Shout Science!

Shout Science! contains three digital picture books that chronicle the lives and achievements of Maria Sibylla Merian, Anton van Leeuwenhoek, and James Hutton. After launching the app, users can access the books by either tapping a city highlighted on the map or a “Read More” button on the timeline. Each book contains a narrative about a scientist, and users interact with the books by tapping the “!” button. At the end of each book, there is an option users can tap to access additional images and information about the scientist. Instructional Ideas Teachers can have students read each…

Review Overview

A. Instruction - 6.3
B. Design - 8.4
C. Engagement - 7.1

7.3

Learning about scientists in narrative form!

7

Shout Science! contains three digital picture books that chronicle the lives and achievements of Maria Sibylla Merian, Anton van Leeuwenhoek, and James Hutton. After launching the app, users can access the books by either tapping a city highlighted on the map or a “Read More” button on the timeline. Each book contains a narrative about a scientist, and users interact with the books by tapping the “!” button. At the end of each book, there is an option users can tap to access additional images and information about the scientist.

Instructional Ideas

  1. Teachers can have students read each of the books. Next, teachers can have students rank the books based on which scientist made the biggest contribution. For their rankings, students will have to supply a short written or oral rationale that justifies their rankings and uses text-based evidence. After all students have ranked the scientists, teachers can facilitate a conversation by asking: (1) Which scientist made the most important contributions? (2) How do we still use that scientist’s work? and (3) What challenges did the scientist overcome as part of doing his/her work?
  2. Teachers can have students read a book individually, with a partner, or as a whole class. Following the reading of the text, teachers can facilitate a conversation by asking: (1) What did we learn from this text? (2) What were this scientist’s biggest achievements? (3) What is the legacy of this scientist’s work? and (4) If you were going to have a conversation with this scientist, what do you think you would discuss?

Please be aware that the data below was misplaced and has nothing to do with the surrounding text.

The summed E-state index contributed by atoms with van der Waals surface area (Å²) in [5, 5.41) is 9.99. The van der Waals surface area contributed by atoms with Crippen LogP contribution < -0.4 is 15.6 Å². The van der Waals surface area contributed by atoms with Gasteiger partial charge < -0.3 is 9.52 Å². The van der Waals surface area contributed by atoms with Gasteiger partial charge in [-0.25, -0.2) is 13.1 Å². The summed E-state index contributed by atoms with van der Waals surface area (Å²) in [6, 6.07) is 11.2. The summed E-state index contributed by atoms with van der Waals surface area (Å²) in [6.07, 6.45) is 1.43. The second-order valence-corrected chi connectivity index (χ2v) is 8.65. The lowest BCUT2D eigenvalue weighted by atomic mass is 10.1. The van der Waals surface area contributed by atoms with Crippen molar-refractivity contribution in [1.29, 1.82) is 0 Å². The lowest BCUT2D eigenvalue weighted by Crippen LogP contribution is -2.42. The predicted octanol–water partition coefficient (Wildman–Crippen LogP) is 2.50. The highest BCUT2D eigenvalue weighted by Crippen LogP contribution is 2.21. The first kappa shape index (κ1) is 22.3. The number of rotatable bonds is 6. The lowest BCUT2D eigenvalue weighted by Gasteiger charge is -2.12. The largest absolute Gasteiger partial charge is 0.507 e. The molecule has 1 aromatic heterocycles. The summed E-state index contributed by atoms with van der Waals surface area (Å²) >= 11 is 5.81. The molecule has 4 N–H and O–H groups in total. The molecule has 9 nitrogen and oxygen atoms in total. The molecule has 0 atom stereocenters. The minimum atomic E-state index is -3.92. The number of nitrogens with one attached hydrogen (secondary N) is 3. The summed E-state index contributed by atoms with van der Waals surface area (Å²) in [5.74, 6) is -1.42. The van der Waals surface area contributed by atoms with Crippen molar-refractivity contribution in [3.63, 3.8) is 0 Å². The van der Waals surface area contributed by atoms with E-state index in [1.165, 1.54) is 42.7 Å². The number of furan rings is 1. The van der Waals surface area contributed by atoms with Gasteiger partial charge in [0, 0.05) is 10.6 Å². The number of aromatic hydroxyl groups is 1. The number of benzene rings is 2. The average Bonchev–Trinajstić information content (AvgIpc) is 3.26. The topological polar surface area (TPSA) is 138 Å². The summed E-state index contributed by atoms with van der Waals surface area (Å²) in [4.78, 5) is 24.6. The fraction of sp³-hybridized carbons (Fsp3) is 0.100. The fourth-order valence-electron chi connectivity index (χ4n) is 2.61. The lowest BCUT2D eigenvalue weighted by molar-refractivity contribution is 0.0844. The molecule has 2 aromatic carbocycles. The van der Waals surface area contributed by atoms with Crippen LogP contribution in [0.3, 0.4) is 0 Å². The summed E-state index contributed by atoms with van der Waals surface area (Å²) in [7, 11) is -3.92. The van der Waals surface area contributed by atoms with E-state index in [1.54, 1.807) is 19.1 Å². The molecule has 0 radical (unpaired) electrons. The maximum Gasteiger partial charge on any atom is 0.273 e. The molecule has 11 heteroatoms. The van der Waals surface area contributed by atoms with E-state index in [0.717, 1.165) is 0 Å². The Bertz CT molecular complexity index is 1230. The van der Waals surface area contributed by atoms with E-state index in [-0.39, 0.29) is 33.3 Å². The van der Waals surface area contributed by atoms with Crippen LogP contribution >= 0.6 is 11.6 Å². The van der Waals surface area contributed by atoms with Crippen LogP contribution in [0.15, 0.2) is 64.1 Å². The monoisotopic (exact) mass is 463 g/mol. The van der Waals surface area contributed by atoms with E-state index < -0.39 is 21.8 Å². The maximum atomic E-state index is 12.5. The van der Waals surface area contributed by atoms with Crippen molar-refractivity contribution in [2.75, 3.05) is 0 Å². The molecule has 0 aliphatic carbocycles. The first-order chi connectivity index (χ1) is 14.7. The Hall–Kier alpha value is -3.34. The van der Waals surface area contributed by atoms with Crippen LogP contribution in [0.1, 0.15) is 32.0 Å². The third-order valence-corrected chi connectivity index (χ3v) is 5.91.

3. After reading a text, teachers can have students view historical images and access additional information about the scientist. After reviewing this information, teachers can have students conduct online research to find more pictures and information about the scientist. Students can post this information to a class website, and students can provide additional commentary about the information they posted.
  4. After becoming familiar with this app, teachers can assign students a scientist not included in this app to research. Once students conduct that research, they can present it as a narrative using the Book Creator or Popboardz app. Teachers can have students share their work by posting them to a class website.
  5. After reading a book about a scientist, teachers can have students conduct research to find how that scientist’s work are being used today. Students can represent their findings as images and movies. Students can post links to the images and movies to a class website, and students can compose
A1. Rigor
A2. 21st Century Skills
A3. Conn. to Future Learning
A5. Feedback to Teacher
A6. Level of Material
A7. Cooperative Learning
A8. Accom. of Individual Diff.
B1. Ability to Save Progress
B2. Platform Integration
B3. Screen Design
B4. Ease of Use
B5. Navigation
B6. Goal Orientation
B7. Information Presentation
B8. Media Integration
B9. Cultural Sensitivity
C1. Learner Control
C2. Interactivity
C3. Pace
C4. Flexibility
C5. Interest
C6. Aesthetics
C7. Utility

Screenshots

  • Shout Science! Screenshot
  • Shout Science! Screenshot
  • Shout Science! Screenshot
  • Shout Science! Screenshot
  • Shout Science! Screenshot